A tent is an essential piece of camping equipment, so knowing how to pitch your tent is vital.
If you want your first camping trip to get off to a good start you’ll need to know what you’re doing to put your tent together, or to use the technical term, pitch your tent. (Incidentally the technical term for taking your tent down is to ‘strike’ your tent; please don’t actually hit it though) . These instructions are for a standard dome style tent, they may vary a bit if you have a quick pitch or frame tent. So let’s get started on how to pitch your tent:
1. Make sure that you have everything
This first step should be performed before you leave home every time you go camping. Make sure that all the poles, pegs, guy ropes, tent and fly sheet are packed in your tent bag and that everything makes its way into your vehicle before you set out on your journey to the campsite. This is a good time to read any instructions that come with your tent to double check that you have everything and familiarise yourself with your specific model’s assembly instructions. Also use this opportunity to check that all the components of your tent are in good condition; you don’t want to arrive at camp to find that your poles are split, there’s a part that the manufacturer missed putting in your tent bag, the guy ropes are frayed or that a mouse has found its way to your tent fabric!
2. Examine your pitch
When you get to your allotted pitch at the campsite, check out the condition of the whole of the pitch. Is the ground flat or are there any dips or hollows – don’t pitch your tent in an obvious dip as you may find that water collects there if it rains and you’ll find your tent in the middle of a puddle! Avoid any lumpy or rocky areas as these will be uncomfortable to sleep on and also avoid pitching your tent on an ant nest or similar – it will just be unpleasant. The other thing to be aware of is overhanging trees or branches; make sure that these are not low enough to touch or rub against your tent as this will cause damage when the wind blows.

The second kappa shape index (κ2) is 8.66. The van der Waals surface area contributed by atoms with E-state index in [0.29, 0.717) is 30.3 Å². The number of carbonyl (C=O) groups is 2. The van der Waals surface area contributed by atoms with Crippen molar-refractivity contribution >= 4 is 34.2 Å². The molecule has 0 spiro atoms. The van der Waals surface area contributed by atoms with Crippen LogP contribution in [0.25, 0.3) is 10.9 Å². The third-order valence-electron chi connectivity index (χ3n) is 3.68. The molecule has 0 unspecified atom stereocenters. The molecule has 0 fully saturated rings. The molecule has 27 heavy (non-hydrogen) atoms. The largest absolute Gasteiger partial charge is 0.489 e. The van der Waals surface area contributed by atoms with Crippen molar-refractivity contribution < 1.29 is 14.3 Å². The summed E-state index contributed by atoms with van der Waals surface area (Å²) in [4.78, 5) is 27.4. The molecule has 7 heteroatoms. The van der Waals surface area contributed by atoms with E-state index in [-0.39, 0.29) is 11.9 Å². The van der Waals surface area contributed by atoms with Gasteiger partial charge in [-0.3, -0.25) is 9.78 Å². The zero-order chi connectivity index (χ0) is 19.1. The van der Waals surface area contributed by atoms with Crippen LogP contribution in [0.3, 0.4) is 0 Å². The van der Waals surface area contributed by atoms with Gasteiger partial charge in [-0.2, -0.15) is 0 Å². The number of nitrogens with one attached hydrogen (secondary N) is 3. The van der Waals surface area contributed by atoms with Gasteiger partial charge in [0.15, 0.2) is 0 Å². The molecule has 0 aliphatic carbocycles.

3. Spread out your ground sheet
Your tent has a built in ground sheet, why do you need another one? Placing an additional ground sheet underneath your tent will protect the floor of your tent from sharp thorns or stones and keep your tent’s waterproof floor intact. It will also keep the bottom of your tent cleaner and give you a cleaner area to work as you pitch your tent.
4. Unfold your inner tent
Unfold your inner tent ensuring that the floor is spread out on the ground and that you keep the top fabric as clean and dry as possible. Use this opportunity to orientate your tent so that the main door isn’t in the prevailing wind direction (check which direction the wind is generally blowing in when you arrive, but also bear in mind that areas with a strongly prevalent wind direction will have trees and shrubs that have grown to lean away from the wind – look around you)
5. Unfold your poles